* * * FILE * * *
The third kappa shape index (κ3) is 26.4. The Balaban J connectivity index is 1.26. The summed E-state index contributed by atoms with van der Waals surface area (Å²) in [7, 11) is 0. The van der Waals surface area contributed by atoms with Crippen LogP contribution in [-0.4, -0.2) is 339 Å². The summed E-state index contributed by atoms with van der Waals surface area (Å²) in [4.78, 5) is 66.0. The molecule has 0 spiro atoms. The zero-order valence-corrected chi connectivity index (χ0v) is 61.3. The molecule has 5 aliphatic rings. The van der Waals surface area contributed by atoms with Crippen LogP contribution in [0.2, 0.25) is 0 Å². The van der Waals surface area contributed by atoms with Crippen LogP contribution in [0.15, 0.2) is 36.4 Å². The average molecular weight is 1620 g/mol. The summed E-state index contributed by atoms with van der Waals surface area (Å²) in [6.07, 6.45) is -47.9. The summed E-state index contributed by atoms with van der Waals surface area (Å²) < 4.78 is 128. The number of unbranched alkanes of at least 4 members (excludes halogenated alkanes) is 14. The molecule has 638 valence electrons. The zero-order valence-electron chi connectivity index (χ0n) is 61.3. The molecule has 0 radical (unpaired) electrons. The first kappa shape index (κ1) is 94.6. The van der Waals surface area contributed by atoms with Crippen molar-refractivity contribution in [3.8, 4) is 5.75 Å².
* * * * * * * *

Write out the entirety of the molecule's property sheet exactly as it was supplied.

The third kappa shape index (κ3) is 26.4. The Balaban J connectivity index is 1.26. The summed E-state index contributed by atoms with van der Waals surface area (Å²) in [7, 11) is 0. The van der Waals surface area contributed by atoms with Crippen LogP contribution in [-0.4, -0.2) is 339 Å². The summed E-state index contributed by atoms with van der Waals surface area (Å²) in [4.78, 5) is 66.0. The molecule has 0 spiro atoms. The zero-order valence-corrected chi connectivity index (χ0v) is 61.3. The molecule has 5 aliphatic rings. The van der Waals surface area contributed by atoms with Crippen LogP contribution in [0.2, 0.25) is 0 Å². The van der Waals surface area contributed by atoms with Crippen LogP contribution in [0.15, 0.2) is 36.4 Å². The average molecular weight is 1620 g/mol. The summed E-state index contributed by atoms with van der Waals surface area (Å²) in [6.07, 6.45) is -47.9. The summed E-state index contributed by atoms with van der Waals surface area (Å²) < 4.78 is 128. The number of unbranched alkanes of at least 4 members (excludes halogenated alkanes) is 14. The molecule has 638 valence electrons. The zero-order valence-electron chi connectivity index (χ0n) is 61.3. The molecule has 0 radical (unpaired) electrons. The first kappa shape index (κ1) is 94.6. The van der Waals surface area contributed by atoms with Crippen molar-refractivity contribution in [3.8, 4) is 5.75 Å².